Knurling

Nipped up to Carbatec to pick up a new Dremel so I could use it with the Pen Wizard. Been wanting one for ages, but needed a good excuse to go with the original brand of rotary tools, rather than some after-market ones I’ve had / have (GMC / Triton)  The Dremel threads straight into the Pen Wizard, and that is all the motivation I needed in the end.

I picked up the 400 Series (Digital), which came with a number of fittings and accessories, including a flex drive.  As I’ve said in the past, tools should not be cute, but the miniature versions of common tools (cut off wheels etc) invokes the “aren’t they cute” before you realise what you’ve said.  The digital allows you to preset the desired speed before switching on.

I didn’t buy any additional cutters etc, but I’ll need to, to get some of the fine cutters needed for pens.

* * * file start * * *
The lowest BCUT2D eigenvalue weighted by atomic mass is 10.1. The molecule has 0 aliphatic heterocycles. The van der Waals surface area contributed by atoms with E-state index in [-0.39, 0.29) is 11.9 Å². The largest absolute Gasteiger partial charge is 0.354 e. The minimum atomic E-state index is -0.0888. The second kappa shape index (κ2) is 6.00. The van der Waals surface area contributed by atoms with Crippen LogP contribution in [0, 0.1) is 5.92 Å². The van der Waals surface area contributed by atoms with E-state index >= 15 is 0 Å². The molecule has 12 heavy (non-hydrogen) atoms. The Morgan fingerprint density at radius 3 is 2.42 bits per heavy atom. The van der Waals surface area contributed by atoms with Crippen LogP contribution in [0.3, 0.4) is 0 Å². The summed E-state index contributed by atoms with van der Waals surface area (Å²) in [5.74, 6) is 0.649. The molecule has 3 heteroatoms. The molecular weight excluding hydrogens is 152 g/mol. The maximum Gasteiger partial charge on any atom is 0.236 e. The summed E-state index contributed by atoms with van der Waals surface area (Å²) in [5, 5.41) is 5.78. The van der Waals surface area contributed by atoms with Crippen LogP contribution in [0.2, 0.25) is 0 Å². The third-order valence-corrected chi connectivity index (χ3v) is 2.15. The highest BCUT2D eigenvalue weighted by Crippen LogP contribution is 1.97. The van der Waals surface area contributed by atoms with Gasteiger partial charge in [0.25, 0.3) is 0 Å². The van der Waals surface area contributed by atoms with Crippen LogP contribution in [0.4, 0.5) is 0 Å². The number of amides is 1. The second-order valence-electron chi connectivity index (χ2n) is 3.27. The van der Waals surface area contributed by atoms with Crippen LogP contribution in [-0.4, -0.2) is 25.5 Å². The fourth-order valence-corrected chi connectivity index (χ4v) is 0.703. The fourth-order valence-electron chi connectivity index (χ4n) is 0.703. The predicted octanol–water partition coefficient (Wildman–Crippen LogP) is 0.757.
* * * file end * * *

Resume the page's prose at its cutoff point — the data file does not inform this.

The Pen Wizard still gives me the feeling that it needs looking after – it can definitely do the job, but not if you are rough with it.  With the Dremel screwed straight into it, I found it was a little light in balance – the Dremel making it a bit top-heavy.

Taking off the guilloche attachment, I cut a series of mild helices, then engaged the reverse gear and cut them again, producing a light knurled pattern.  The cutter was completely wrong for the job, but the ease of achieving the result was obvious.

Like any tool, it will take some time to become proficient, but once the basics are worked out (setup, cutters, getting the pen blank evenly turned), it will be very straightforward to get decent results.

I am particularly interested in seeing the results from using acrylic – again, the main thing that will affect the result is accurate, even turning.

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